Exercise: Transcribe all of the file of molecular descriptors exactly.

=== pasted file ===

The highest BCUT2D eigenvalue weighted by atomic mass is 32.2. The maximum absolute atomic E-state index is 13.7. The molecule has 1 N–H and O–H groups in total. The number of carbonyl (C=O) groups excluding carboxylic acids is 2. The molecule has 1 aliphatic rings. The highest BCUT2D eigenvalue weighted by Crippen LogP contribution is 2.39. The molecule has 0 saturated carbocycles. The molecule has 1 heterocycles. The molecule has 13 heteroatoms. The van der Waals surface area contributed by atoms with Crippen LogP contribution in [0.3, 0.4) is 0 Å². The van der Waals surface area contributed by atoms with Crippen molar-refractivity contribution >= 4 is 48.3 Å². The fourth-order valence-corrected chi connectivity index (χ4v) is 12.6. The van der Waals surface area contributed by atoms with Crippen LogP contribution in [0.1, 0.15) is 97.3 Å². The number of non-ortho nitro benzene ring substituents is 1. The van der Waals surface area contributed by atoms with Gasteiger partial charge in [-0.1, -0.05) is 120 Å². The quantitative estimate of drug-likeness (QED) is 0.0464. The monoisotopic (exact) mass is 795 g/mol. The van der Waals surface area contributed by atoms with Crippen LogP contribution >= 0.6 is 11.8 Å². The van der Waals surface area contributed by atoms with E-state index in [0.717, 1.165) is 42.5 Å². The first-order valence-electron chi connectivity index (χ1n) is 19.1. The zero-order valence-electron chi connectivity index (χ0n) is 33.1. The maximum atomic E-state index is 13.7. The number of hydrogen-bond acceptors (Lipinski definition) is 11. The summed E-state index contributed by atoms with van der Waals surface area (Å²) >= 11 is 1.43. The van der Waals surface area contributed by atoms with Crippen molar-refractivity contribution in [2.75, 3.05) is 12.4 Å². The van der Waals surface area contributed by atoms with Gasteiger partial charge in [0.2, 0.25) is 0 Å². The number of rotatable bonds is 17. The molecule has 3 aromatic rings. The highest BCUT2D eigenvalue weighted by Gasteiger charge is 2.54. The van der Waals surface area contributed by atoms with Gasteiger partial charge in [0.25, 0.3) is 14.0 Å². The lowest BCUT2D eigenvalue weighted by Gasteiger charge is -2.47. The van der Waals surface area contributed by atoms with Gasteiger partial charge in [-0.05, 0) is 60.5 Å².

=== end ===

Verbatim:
The highest BCUT2D eigenvalue weighted by atomic mass is 32.2. The maximum absolute atomic E-state index is 13.7. The molecule has 1 N–H and O–H groups in total. The number of carbonyl (C=O) groups excluding carboxylic acids is 2. The molecule has 1 aliphatic rings. The highest BCUT2D eigenvalue weighted by Crippen LogP contribution is 2.39. The molecule has 0 saturated carbocycles. The molecule has 1 heterocycles. The molecule has 13 heteroatoms. The van der Waals surface area contributed by atoms with Crippen LogP contribution in [0.3, 0.4) is 0 Å². The van der Waals surface area contributed by atoms with Crippen molar-refractivity contribution >= 4 is 48.3 Å². The fourth-order valence-corrected chi connectivity index (χ4v) is 12.6. The van der Waals surface area contributed by atoms with Crippen LogP contribution in [0.1, 0.15) is 97.3 Å². The number of non-ortho nitro benzene ring substituents is 1. The van der Waals surface area contributed by atoms with Gasteiger partial charge in [-0.1, -0.05) is 120 Å². The quantitative estimate of drug-likeness (QED) is 0.0464. The monoisotopic (exact) mass is 795 g/mol. The van der Waals surface area contributed by atoms with Crippen LogP contribution >= 0.6 is 11.8 Å². The van der Waals surface area contributed by atoms with E-state index in [0.717, 1.165) is 42.5 Å². The first-order valence-electron chi connectivity index (χ1n) is 19.1. The zero-order valence-electron chi connectivity index (χ0n) is 33.1. The maximum atomic E-state index is 13.7. The number of hydrogen-bond acceptors (Lipinski definition) is 11. The summed E-state index contributed by atoms with van der Waals surface area (Å²) >= 11 is 1.43. The van der Waals surface area contributed by atoms with Crippen molar-refractivity contribution in [2.75, 3.05) is 12.4 Å². The van der Waals surface area contributed by atoms with Gasteiger partial charge in [0.2, 0.25) is 0 Å². The number of rotatable bonds is 17. The molecule has 3 aromatic rings. The highest BCUT2D eigenvalue weighted by Gasteiger charge is 2.54. The van der Waals surface area contributed by atoms with Gasteiger partial charge in [0.25, 0.3) is 14.0 Å². The lowest BCUT2D eigenvalue weighted by Gasteiger charge is -2.47. The van der Waals surface area contributed by atoms with Gasteiger partial charge in [-0.05, 0) is 60.5 Å².